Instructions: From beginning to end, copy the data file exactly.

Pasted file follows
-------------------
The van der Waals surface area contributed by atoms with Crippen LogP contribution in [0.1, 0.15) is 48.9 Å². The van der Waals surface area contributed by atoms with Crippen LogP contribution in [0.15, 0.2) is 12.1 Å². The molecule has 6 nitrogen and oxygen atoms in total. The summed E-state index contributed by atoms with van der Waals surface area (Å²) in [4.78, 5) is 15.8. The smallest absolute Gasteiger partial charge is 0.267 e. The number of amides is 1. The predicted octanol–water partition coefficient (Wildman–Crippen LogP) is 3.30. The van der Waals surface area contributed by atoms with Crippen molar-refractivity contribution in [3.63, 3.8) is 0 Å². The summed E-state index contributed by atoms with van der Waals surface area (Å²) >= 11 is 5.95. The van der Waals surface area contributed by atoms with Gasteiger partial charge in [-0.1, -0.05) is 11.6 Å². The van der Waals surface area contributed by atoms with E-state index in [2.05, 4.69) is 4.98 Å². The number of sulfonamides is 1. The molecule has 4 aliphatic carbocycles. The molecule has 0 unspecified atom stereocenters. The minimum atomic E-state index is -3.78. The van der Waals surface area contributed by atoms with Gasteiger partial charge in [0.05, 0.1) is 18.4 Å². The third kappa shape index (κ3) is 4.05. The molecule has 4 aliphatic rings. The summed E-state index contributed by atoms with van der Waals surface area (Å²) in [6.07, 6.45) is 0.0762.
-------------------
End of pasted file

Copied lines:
The van der Waals surface area contributed by atoms with Crippen LogP contribution in [0.1, 0.15) is 48.9 Å². The van der Waals surface area contributed by atoms with Crippen LogP contribution in [0.15, 0.2) is 12.1 Å². The molecule has 6 nitrogen and oxygen atoms in total. The summed E-state index contributed by atoms with van der Waals surface area (Å²) in [4.78, 5) is 15.8. The smallest absolute Gasteiger partial charge is 0.267 e. The number of amides is 1. The predicted octanol–water partition coefficient (Wildman–Crippen LogP) is 3.30. The van der Waals surface area contributed by atoms with Crippen molar-refractivity contribution in [3.63, 3.8) is 0 Å². The summed E-state index contributed by atoms with van der Waals surface area (Å²) >= 11 is 5.95. The van der Waals surface area contributed by atoms with Gasteiger partial charge in [-0.1, -0.05) is 11.6 Å². The van der Waals surface area contributed by atoms with E-state index in [2.05, 4.69) is 4.98 Å². The number of sulfonamides is 1. The molecule has 4 aliphatic carbocycles. The molecule has 0 unspecified atom stereocenters. The minimum atomic E-state index is -3.78. The van der Waals surface area contributed by atoms with Gasteiger partial charge in [0.05, 0.1) is 18.4 Å². The third kappa shape index (κ3) is 4.05. The molecule has 4 aliphatic rings. The summed E-state index contributed by atoms with van der Waals surface area (Å²) in [6.07, 6.45) is 0.0762.